The final iteration took what we’d learned from the first few rounds and fashioned it into something which, when partly prepared ahead of time, mixed up faster. There was still a shot of gin, and still a generous shot of pomegranate juice (I carefully bottled about 7 pomegranates’ worth). Having enjoyed both the lime flavor and the lemon flavor, I mixed and bottled equal amounts of both to use as the ½ ounce of citrus. The sugar was necessary to offset the extreme bitterness of the juiced cranberries, but dissolving it required more shaking than I preferred, so I opted to mix it into yet another jar, this one full of cranberry juice.
The effect of all the bottling was that I could head to my boss’s house and mix up some cocktails for the office’s Christmas party with relatively little vexation. Despite the last-minute substitution of Tanqueray for the less-piney Plymouth, even the people who “weren’t really gin drinkers” loved it. Merry Christmas and happy New Year.**
And I hope that someone is praying for me
out there at home
*Once upon a time, one of my brothers bought a Jack LaLanne power juicer for to make himself healthy drinks. He soon discovered that its purported “easy cleaning” was in fact rather complicated, tired of it rapidly, and handed it off to me. I don’t use it that often, but I love juicing pomegranates with it. POM Wonderful is one of the best pomegranate juices I’ve encountered, but it has nothing on the frothy fuchsia of freshly home-juiced pomegranate.
Which is sort of sad, I guess, for all the people who don’t have a juicer sitting about.
**But even those of us with juicers are doomed to suffer through Not Pomegranate Season, as I am right now, so POM is probably the best stopgap where I live. If one wanted to be really low-key about it, one could mix some gin, some Ocean Spray or Northland cran-pomegranate blend, and dash in some citrus to perk it up. Obviously it won’t give you the same texture, so be wary, as it might give you a touch more melancholy than intended.
Oh, hello. Yes, it’s been quiet around here for some time, hasn’t it? You probably thought I’d become some manner of Teetotaling Poop. I’m happy to report that’s not the case: I carried on mixing drinks but failed to carry on telling you about it.
But then the other night, La Roommate brought some cherries home, and it seemed a good plan to let you know what to mix with them should you find yourself having more cherries than you can eat.
The Yakimuddle/Traverse City Smash
At first I muddled about five of them (after removing the pit, and quartering them for easier muddlage), mixed that with 2 ounces of Plymouth gin, half an ounce of maraschino liqueur, half an ounce of lime juice, and some peach bitters. It turned out translucent and tasting rather like fruit punch, with a very strong maraschino smell and flavor, reminiscent of an Aviation cocktail. Not wanting the maraschino to dominate over the cherries or gin, which got a bit lost in the shuffle, I dialed it back and tried again.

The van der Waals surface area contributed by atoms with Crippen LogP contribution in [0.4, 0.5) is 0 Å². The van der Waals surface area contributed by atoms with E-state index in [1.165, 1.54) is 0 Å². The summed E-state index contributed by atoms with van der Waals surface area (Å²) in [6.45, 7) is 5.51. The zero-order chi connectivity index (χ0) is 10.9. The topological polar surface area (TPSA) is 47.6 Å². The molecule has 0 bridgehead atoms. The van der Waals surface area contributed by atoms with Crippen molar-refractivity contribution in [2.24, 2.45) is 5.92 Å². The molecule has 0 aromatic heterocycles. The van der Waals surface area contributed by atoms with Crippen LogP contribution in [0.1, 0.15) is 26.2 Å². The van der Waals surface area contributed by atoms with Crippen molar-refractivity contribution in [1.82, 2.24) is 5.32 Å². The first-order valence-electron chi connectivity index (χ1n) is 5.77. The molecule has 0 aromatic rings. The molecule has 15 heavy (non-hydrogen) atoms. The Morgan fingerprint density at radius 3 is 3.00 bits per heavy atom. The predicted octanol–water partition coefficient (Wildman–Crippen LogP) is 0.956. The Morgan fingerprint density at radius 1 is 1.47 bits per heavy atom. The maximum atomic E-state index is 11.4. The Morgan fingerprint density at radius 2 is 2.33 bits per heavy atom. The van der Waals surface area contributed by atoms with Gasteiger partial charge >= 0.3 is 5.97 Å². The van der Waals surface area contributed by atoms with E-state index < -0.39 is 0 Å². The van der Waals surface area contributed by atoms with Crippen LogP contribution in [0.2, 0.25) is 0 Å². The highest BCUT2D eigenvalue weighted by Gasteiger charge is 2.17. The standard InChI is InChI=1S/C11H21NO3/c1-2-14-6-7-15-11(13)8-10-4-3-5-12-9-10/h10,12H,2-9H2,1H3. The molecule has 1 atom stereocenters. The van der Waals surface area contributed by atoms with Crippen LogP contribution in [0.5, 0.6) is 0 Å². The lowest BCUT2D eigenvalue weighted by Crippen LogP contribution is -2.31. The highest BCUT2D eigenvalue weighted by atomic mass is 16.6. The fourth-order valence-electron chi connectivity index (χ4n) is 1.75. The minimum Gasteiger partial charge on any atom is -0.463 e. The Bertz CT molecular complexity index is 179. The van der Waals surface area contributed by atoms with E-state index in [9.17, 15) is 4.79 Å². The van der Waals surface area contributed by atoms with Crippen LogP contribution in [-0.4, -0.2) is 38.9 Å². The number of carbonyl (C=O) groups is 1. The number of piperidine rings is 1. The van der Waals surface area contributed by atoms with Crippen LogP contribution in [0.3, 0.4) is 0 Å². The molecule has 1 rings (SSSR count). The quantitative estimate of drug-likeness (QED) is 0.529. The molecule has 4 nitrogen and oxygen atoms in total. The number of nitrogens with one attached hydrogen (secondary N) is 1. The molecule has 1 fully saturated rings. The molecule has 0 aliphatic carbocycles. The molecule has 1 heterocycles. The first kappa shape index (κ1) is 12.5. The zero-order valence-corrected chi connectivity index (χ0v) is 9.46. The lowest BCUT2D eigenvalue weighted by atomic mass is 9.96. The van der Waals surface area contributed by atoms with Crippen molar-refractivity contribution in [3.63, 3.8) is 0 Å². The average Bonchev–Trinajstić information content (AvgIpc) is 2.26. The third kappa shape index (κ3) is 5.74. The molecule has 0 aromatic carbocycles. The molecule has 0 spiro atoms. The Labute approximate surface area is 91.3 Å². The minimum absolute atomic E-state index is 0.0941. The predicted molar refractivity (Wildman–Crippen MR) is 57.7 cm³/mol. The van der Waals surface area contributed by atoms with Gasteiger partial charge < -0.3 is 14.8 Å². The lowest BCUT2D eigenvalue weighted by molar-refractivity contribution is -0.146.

The second iteration employed twelve muddled cherries, another 2 ounces of Plymouth, ¼ ounce lime juice, ¼ ounce lemon juice, ¼ ounce maraschino, ¼ ounce Amaretto, and 3 dashes peach bitters. This was more balanced, with a stronger cherry flavor and smell. It was an opaque crimson and rich, the cherry pulp giving it a dense texture, almost like a flip. The Amaretto’s nuttiness helped round out the flavors, and kept it sweet without being overkill.
The third iteration was quite similar, but I used a full 15 muddled cherries and 2 ounces of Tanqueray – partly to impart a stronger juniper flavor but also because I’d run out of Plymouth. When LR and I tried it, she said “Mmm, bit like Christmas, isn’t it? Kind of like a Meursault?” and I went “But the cherries, that’s like summer,” and we agreed that either way it was quite drinkable. It was also rather homogenous, so we threw in a bit of lemon peel and a bit of lime peel to contribute some zesty goodness and a bit of contrast.
One bit of warning: if you use the full recommended amount of cherries, it will take some time – a good three minutes by my clock – to muddle them. If I can bust out of my summer lethargy, I’ll try putting them through my juicer to see how that affects the texture.
Last autumn, I went hunting for the very first time. My family owns land some hours north, with a cabin and plenty of trees and some number of deer. We’ve paid taxes on it for years, so my mum felt it was a shame that neither my brothers nor I had gone and made use of it like we might have – and of course it was high time that we learn.
It’s been called The Rest Camp; the Mustache Club; and, in a story about my oldest brother at age 4 which my uncle loves repeating, The Greatest Place in the Whole World.